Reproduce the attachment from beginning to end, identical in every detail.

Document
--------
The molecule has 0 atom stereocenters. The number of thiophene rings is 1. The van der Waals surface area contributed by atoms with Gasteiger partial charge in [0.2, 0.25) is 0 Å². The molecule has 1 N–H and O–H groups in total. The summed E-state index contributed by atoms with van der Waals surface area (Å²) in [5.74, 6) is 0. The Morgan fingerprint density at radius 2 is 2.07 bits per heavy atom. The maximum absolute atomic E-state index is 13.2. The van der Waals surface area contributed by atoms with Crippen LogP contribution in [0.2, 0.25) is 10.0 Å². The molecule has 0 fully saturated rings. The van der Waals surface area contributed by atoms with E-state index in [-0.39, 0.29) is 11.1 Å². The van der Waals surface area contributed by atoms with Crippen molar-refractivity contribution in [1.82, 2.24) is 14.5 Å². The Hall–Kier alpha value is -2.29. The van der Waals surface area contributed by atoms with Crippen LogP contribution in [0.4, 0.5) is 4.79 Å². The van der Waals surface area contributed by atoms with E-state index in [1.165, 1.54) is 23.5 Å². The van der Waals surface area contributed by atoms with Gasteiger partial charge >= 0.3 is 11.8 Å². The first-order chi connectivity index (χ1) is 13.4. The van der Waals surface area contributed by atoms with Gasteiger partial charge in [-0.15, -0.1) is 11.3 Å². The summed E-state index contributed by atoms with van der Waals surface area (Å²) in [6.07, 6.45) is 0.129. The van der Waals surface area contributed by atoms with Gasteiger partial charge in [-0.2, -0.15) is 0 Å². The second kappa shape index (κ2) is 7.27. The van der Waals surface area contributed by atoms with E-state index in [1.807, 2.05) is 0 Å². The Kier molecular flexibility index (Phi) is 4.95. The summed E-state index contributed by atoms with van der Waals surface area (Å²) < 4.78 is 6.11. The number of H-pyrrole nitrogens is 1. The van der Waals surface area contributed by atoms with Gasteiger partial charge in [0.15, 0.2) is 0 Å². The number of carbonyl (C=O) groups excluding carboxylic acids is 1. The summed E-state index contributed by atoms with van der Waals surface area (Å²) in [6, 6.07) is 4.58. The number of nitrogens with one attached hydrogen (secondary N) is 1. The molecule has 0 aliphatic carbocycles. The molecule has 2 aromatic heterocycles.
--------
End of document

The molecule has 0 atom stereocenters. The number of thiophene rings is 1. The van der Waals surface area contributed by atoms with Gasteiger partial charge in [0.2, 0.25) is 0 Å². The molecule has 1 N–H and O–H groups in total. The summed E-state index contributed by atoms with van der Waals surface area (Å²) in [5.74, 6) is 0. The Morgan fingerprint density at radius 2 is 2.07 bits per heavy atom. The maximum absolute atomic E-state index is 13.2. The van der Waals surface area contributed by atoms with Crippen LogP contribution in [0.2, 0.25) is 10.0 Å². The molecule has 0 fully saturated rings. The van der Waals surface area contributed by atoms with E-state index in [-0.39, 0.29) is 11.1 Å². The van der Waals surface area contributed by atoms with Crippen molar-refractivity contribution in [1.82, 2.24) is 14.5 Å². The Hall–Kier alpha value is -2.29. The van der Waals surface area contributed by atoms with Crippen LogP contribution in [0.4, 0.5) is 4.79 Å². The van der Waals surface area contributed by atoms with E-state index in [1.165, 1.54) is 23.5 Å². The van der Waals surface area contributed by atoms with Gasteiger partial charge >= 0.3 is 11.8 Å². The first-order chi connectivity index (χ1) is 13.4. The van der Waals surface area contributed by atoms with Gasteiger partial charge in [-0.15, -0.1) is 11.3 Å². The summed E-state index contributed by atoms with van der Waals surface area (Å²) in [6.07, 6.45) is 0.129. The van der Waals surface area contributed by atoms with Gasteiger partial charge in [-0.2, -0.15) is 0 Å². The second kappa shape index (κ2) is 7.27. The van der Waals surface area contributed by atoms with E-state index in [1.807, 2.05) is 0 Å². The Kier molecular flexibility index (Phi) is 4.95. The summed E-state index contributed by atoms with van der Waals surface area (Å²) < 4.78 is 6.11. The number of H-pyrrole nitrogens is 1. The van der Waals surface area contributed by atoms with Gasteiger partial charge in [0.15, 0.2) is 0 Å². The number of carbonyl (C=O) groups excluding carboxylic acids is 1. The summed E-state index contributed by atoms with van der Waals surface area (Å²) in [6, 6.07) is 4.58. The number of nitrogens with one attached hydrogen (secondary N) is 1. The molecule has 0 aliphatic carbocycles. The molecule has 2 aromatic heterocycles.